With New Mexico running on empty, two lawmakers have filed separate bills to add a dime per gallon to the gasoline tax for road maintenance and to replenish the state’s depleted reserves.
Sen. John Arthur Smith, D-Deming, on Monday introduced his bill, which would split the additional revenue from the gas tax. Half would go to building and maintaining roads and half to the state’s reserves. Once New Mexico has socked away the equivalent of 5 percent of its general fund, the rest of the gas tax would also be used for roads.
Assuming the Legislature is able to overcome Gov. Susana Martinez’s opposition to a tax hike, Smith anticipates the 10-cent increase would generate about $140 million in one year, though not in time to help close a projected $69 million deficit for the fiscal year that ends in June.
Sen. Clemente Sanchez, D-Grants, has also proposed raising the gas tax by 10 cents per gallon. Under his bill, the money could eventually be used for building and maintaining roads. But initially the entire amount would go into reserves until the state has saved up the equivalent of 10 percent of its general fund.
The state has spent its most of its reserves during the last couple years as revenue from oil and gas production has declined.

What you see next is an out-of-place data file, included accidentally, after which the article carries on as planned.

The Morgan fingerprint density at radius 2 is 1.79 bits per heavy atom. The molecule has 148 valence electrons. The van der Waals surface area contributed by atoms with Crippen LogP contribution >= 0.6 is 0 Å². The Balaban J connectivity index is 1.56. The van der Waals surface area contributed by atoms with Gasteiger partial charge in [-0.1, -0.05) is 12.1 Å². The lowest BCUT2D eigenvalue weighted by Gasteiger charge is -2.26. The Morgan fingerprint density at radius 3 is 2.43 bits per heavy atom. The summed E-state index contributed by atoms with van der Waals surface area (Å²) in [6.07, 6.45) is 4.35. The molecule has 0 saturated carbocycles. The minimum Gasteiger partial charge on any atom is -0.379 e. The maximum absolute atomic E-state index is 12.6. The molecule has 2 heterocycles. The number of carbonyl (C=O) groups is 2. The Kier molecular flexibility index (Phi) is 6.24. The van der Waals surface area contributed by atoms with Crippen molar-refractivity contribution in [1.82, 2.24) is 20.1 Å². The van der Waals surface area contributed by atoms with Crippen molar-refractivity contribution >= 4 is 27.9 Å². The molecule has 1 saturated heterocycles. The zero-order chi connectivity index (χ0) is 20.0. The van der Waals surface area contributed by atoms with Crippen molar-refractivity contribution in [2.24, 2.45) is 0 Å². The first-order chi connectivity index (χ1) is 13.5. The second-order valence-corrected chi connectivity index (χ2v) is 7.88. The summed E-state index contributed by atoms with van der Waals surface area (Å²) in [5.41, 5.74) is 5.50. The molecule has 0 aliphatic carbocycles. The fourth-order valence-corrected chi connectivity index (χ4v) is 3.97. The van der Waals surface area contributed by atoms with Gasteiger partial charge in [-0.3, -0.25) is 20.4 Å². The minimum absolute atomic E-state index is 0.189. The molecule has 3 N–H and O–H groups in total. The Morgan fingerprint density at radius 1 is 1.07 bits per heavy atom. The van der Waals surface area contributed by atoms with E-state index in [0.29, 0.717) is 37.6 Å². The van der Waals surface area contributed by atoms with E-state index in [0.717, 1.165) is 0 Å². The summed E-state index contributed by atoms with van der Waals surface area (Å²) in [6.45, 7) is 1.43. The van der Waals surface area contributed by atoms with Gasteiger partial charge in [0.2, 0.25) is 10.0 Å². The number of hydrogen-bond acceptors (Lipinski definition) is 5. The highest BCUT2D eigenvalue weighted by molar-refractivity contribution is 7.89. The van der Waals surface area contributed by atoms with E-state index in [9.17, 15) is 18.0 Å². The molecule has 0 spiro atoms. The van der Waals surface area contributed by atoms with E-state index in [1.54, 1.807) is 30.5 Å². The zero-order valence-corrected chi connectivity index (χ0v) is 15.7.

New Mexico had about 11 percent of its general fund stashed in reserves as of June 2015. But at the end of 2016, only about 2.3 percent, or $145 million, remained for emergencies.
Legislators and staff say New Mexico could see its bond rating slide lower and end up paying more to borrow money unless the state rebuilds its savings account.
Moody’s lowered New Mexico’s credit outlook last year, a decision the firm said was based partly on the amount of cash the government kept on hand.
Democratic lawmakers have proposed raising the gas tax several times in recent years, but the effort didn’t gain momentum.
New Mexico’s gas tax is the nation’s fifth-lowest, according to the American Petroleum Institute. The state charges 17 cents per gallon, but drivers end up paying 37.19 cents per gallon when federal taxes are added.
An extra dime would still leave the gas tax in New Mexico below the national average of 49.44 cents per gallon.
But the Republican governor has remained steadfastly opposed to raising any taxes.
“It’s up to state government to tighten its belt, not New Mexico families,” the governor told reporters this month when presenting her proposed budget.
Smith, though, said legislators have few other choices in the midst of a financial crisis he described as the governor’s making.
“The Democrats are in a position of trying to do what’s responsible,” he said. “We’re where we are because of this administration.”